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BREAKING NEWS: Judge rules Louisiana school voucher plan unconstitutional

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by Félix Pérez

A Louisiana state judge, in a major victory for public education, ruled this afternoon that the state’s school voucher program is unconstitutional. The ruling is a blow to Gov. Bobby Jindal and vindication for the Louisiana Association of Educators, which has fought the program since it first arose in the state legislature this spring.

      Joyce Haynes

Judge Tim Kelley, of the 19th Judicial District Court in Baton Rouge, ruled that Jindal’s expanded voucher program unconstitutionally diverts public money to send some public school students to private and parochial schools.

“It’s a very important decision every way around for students because school funding has been cut to the point where everything we need to help students, from certified teachers to programs to close the achievement gap, is at risk,” Joyce Haynes, a 36-year veteran of Louisiana public schools, told Education Votes.

“Proponents tout the voucher program as a means of reducing education costs, but they actually increase costs,” she said. “This program would have required Louisiana taxpayers to fund two school systems — one public and one private — draining away precious resources from our public school classrooms. Our students, teachers, and taxpayers deserve better.”

Haynes, president of the Louisiana Association of Educators, a lead plaintiff in the lawsuit, was sitting in the third row of the courtroom when Kelley announced his ruling. “We sat there in silence. We reached out to one another, sighed and hugged as a team.”

Haynes said she expects the state to appeal the ruling. “Whatever the state does or doesn’t do won’t stop us from standing up for children and public education. At the end of the day, it’s about every child being able to get a great public education in a great public school.

It always has and always will be about what’s best for our children. Ninety-eight percent of Louisiana families opted not to take part in the voucher program, and we need to ensure that the funds in question are used to improve these students’ educational experiences in the public school system, said Haynes.

Kelley’s ruling is separate from one issued Monday, November 26, by a New Orleans-based federal judge. That decision halted Jindal’s voucher program in Tangipahoa Parish, saying it conflicts with a decades-old desegregation case. U.S. District Judge Ivan Lemelle ruled that the sweeping education changes pushed by Jindal and passed by lawmakers violated orders in Tangipahoa’s 47-year-old desegregation case.

Reader Comments

  1. retiredcoach

    Hey union members- my wife and I have a total of 88 years teaching in the public schools. We fought for vouchers just about every year, and I said every time it came up- “Can’t we just do what is BEST for the kids?”

    “No way,” was always the union response-“we might lose valuable funds”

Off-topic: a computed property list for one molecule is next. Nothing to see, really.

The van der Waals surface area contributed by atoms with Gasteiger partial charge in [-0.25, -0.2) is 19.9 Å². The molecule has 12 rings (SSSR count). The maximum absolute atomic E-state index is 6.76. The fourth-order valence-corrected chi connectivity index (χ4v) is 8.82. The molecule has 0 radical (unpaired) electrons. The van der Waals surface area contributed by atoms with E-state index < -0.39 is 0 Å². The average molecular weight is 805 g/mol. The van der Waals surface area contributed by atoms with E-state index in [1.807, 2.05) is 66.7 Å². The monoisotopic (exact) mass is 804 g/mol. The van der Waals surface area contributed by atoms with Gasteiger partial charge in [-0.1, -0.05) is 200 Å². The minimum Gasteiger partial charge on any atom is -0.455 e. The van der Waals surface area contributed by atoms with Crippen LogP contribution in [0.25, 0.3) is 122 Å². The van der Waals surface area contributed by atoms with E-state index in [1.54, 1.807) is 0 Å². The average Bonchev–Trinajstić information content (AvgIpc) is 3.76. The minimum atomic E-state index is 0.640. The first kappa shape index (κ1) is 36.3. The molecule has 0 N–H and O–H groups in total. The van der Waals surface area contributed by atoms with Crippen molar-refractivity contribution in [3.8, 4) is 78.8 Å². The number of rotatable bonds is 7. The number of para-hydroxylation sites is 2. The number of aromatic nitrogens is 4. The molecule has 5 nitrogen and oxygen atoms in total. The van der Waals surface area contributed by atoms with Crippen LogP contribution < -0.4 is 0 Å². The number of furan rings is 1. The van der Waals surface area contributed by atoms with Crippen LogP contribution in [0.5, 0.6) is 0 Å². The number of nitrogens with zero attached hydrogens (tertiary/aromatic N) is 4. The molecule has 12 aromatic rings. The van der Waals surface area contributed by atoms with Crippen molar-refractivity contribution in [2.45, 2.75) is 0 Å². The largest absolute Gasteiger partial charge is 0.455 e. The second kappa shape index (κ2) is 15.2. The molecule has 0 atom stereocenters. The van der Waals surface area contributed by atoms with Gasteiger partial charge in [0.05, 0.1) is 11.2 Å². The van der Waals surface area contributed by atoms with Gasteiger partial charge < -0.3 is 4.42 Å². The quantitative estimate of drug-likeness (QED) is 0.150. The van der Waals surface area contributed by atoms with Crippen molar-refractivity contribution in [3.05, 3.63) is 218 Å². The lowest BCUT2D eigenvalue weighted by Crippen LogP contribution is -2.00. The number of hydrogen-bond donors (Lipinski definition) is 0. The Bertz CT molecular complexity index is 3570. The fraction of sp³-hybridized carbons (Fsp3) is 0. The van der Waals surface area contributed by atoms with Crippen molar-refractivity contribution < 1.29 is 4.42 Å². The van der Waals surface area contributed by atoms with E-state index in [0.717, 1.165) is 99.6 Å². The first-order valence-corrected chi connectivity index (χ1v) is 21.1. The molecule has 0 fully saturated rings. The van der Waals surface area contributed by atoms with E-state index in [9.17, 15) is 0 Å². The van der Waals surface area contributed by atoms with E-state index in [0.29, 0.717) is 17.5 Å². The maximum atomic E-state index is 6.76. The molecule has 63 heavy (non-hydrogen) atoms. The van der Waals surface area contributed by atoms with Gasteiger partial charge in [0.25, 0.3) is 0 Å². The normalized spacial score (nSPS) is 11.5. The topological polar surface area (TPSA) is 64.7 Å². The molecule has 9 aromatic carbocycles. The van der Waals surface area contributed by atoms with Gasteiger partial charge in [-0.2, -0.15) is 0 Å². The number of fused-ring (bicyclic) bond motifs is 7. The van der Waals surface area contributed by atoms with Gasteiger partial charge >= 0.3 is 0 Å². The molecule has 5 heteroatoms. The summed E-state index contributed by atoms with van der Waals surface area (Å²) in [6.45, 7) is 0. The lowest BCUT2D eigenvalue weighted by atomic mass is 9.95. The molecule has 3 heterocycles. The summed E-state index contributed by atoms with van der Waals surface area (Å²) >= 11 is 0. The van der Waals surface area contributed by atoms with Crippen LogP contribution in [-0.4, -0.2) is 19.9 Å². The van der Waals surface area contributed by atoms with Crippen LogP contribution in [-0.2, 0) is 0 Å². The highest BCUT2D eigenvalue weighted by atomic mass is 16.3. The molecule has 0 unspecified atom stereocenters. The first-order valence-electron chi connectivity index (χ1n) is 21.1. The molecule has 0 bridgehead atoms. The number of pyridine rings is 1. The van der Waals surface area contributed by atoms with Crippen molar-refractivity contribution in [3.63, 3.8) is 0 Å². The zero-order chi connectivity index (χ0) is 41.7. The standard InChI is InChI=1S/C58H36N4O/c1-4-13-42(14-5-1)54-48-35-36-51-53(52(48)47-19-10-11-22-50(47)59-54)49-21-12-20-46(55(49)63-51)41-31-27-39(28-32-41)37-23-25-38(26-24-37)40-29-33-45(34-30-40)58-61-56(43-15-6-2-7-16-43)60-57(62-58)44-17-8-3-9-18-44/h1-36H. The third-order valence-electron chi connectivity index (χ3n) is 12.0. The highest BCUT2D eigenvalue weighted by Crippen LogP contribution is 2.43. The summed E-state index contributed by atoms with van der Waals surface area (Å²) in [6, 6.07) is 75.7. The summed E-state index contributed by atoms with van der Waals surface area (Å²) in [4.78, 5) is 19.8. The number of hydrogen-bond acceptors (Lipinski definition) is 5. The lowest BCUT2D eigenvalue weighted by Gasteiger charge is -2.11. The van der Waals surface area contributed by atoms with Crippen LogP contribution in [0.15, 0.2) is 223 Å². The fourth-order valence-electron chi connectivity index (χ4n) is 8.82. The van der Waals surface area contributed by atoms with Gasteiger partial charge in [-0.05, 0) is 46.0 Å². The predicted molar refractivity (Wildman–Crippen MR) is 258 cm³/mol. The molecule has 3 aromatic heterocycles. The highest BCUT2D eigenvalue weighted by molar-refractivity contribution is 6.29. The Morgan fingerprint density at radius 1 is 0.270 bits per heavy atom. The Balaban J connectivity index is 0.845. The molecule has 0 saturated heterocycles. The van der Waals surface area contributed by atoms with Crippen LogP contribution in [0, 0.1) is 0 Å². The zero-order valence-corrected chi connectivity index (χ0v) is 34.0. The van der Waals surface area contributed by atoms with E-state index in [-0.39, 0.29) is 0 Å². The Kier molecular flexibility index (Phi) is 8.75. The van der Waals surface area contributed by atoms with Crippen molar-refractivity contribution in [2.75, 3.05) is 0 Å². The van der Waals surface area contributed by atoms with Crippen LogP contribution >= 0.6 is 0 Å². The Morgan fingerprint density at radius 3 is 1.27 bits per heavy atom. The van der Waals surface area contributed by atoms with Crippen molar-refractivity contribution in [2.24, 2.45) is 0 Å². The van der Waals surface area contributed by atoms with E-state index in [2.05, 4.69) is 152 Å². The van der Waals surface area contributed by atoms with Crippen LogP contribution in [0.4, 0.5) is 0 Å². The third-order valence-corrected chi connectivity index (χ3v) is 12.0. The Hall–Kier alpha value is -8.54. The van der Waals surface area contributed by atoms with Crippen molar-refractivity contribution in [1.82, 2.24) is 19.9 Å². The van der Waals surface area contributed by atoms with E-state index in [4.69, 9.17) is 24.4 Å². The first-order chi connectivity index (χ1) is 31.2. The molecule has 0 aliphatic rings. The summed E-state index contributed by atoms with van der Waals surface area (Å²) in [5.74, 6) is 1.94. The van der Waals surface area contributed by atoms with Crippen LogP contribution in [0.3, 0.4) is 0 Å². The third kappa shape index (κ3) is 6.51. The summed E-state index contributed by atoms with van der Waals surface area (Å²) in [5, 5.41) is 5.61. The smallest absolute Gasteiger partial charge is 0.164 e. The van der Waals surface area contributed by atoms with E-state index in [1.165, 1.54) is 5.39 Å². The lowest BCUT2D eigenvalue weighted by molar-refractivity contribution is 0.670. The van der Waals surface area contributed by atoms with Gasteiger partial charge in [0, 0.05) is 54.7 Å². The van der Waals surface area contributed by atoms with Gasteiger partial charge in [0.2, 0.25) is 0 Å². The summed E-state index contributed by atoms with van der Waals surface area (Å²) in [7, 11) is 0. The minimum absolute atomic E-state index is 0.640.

And I would replay with comments about the fact that they choose at which market to shop and which restaurant to eat or which car to buy-WHY CAN’T PARENTS CHOOSE the best school? I would ask if they were afraid of competition?

    Reply
    • Tim

      I would agree with you if the “competition” we’re equal. In my state charter schools are not restricted by the State Ed code, they pay lower wages, they can reject students for any reason or none. Result? A charter school can cherry pick the best and brightest. While the public schools lose these kids they have the responsibility to educate the most difficult kids and are blamed for having poor results in comparison with the most successful charters. Despite all this public schools are competing successfully against many (not all) charters. Is our goal education for all?

      Reply
    • Marie Stanford

      Dear “retiredcoach”, Parents CAN choose what school their children attend. They can send their kids to the public schools funded with tax payer’s money, or they can choose to send their kids to private schools which are NOT funded with tax payer’s money. If they choose private schools, why should the tax payers be expected to pay for that private education? You can [replay] with comments about the selection of grocery stores and restaurants, but this has nothing to do with school choice. If a parent thinks the “best school” isn’t the public school, then by all means they should send their child to the school of their choice, However, they should be prepared to pay for that private education.

      Reply
  2. Margaretrc

    Public schools aren’t allowed to teach religious propaganda like the Earth is only 6000 years old, the Bible’s account of creation is true and evolution is false, and other such nonsense. The constitution mandates that government not promote religion. Taxpayer money can’t be allowed to fund education that promotes a particular religious view. Period. I for one, am very glad Judge Kelley struck down this law today.

    Reply
  3. Niki Shields

    Ann,
    You are misinformed. It’s the private schools that are for-profit. They are in it for the money. Contrary to the propaganda put out by Tea Party governors and for-profit school companies, public schools are doing as well and usually better than those funded by vouchers.

    Reply
  4. Maribel Rivera

    I don’t agree with this decision either, as the mother of a child that highly benefits from the program, it’s a sad message they are sending . When my child’s needs we’re not being met in the public school system, and I had to struggle for six years just to get her an IEP and a 504 . Florida just has the teachers getting them ready for F-cats and special needs children are left behind. Like I told the school administration know on our first meeting I refuse to let my child fall through the cracks , because to you all , she’s just another minority child. But I fought tooth and nail and finally got my child out of the public school system and into a private school , it has been like night and day . My daughter has improved in ways I had never imagine.